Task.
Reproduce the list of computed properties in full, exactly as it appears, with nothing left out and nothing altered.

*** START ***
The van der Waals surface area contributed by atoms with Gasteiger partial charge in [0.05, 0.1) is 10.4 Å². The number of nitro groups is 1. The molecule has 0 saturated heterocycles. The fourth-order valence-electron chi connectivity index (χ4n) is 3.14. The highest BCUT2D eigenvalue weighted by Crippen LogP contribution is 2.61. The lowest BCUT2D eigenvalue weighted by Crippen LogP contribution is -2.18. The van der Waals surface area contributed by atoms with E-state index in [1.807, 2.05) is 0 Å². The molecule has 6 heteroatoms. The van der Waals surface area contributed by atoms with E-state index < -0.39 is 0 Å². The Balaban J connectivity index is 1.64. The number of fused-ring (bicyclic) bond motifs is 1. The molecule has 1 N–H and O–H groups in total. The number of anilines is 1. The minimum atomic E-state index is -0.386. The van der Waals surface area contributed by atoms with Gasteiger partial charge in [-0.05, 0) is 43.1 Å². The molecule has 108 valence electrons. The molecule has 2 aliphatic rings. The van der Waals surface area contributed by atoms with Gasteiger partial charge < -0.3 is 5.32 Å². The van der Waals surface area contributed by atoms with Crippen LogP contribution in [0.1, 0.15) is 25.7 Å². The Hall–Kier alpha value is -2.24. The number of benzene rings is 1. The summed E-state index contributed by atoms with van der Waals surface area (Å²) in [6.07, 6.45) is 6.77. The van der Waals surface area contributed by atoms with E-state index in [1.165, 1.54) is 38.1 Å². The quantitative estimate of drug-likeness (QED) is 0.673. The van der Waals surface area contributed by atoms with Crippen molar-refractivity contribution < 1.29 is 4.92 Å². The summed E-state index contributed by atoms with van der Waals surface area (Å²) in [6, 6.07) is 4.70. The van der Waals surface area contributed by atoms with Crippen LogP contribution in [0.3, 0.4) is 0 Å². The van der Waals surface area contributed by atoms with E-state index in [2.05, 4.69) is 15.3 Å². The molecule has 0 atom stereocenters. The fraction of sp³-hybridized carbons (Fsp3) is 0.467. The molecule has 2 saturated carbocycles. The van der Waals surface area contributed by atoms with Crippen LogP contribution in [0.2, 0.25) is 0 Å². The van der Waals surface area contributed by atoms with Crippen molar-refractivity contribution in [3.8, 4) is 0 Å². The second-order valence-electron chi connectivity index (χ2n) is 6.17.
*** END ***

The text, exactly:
The van der Waals surface area contributed by atoms with Gasteiger partial charge in [0.05, 0.1) is 10.4 Å². The number of nitro groups is 1. The molecule has 0 saturated heterocycles. The fourth-order valence-electron chi connectivity index (χ4n) is 3.14. The highest BCUT2D eigenvalue weighted by Crippen LogP contribution is 2.61. The lowest BCUT2D eigenvalue weighted by Crippen LogP contribution is -2.18. The van der Waals surface area contributed by atoms with E-state index in [1.807, 2.05) is 0 Å². The molecule has 6 heteroatoms. The van der Waals surface area contributed by atoms with E-state index < -0.39 is 0 Å². The Balaban J connectivity index is 1.64. The number of fused-ring (bicyclic) bond motifs is 1. The molecule has 1 N–H and O–H groups in total. The number of anilines is 1. The minimum atomic E-state index is -0.386. The van der Waals surface area contributed by atoms with Gasteiger partial charge in [-0.05, 0) is 43.1 Å². The molecule has 108 valence electrons. The molecule has 2 aliphatic rings. The van der Waals surface area contributed by atoms with Gasteiger partial charge < -0.3 is 5.32 Å². The van der Waals surface area contributed by atoms with Crippen LogP contribution in [0.1, 0.15) is 25.7 Å². The Hall–Kier alpha value is -2.24. The number of benzene rings is 1. The summed E-state index contributed by atoms with van der Waals surface area (Å²) in [6.07, 6.45) is 6.77. The van der Waals surface area contributed by atoms with E-state index in [1.165, 1.54) is 38.1 Å². The quantitative estimate of drug-likeness (QED) is 0.673. The van der Waals surface area contributed by atoms with Crippen molar-refractivity contribution < 1.29 is 4.92 Å². The summed E-state index contributed by atoms with van der Waals surface area (Å²) in [6, 6.07) is 4.70. The van der Waals surface area contributed by atoms with Crippen LogP contribution in [0.3, 0.4) is 0 Å². The van der Waals surface area contributed by atoms with E-state index in [2.05, 4.69) is 15.3 Å². The molecule has 0 atom stereocenters. The fraction of sp³-hybridized carbons (Fsp3) is 0.467. The molecule has 2 saturated carbocycles. The van der Waals surface area contributed by atoms with Crippen LogP contribution in [0.2, 0.25) is 0 Å². The van der Waals surface area contributed by atoms with Crippen molar-refractivity contribution in [3.8, 4) is 0 Å². The second-order valence-electron chi connectivity index (χ2n) is 6.17.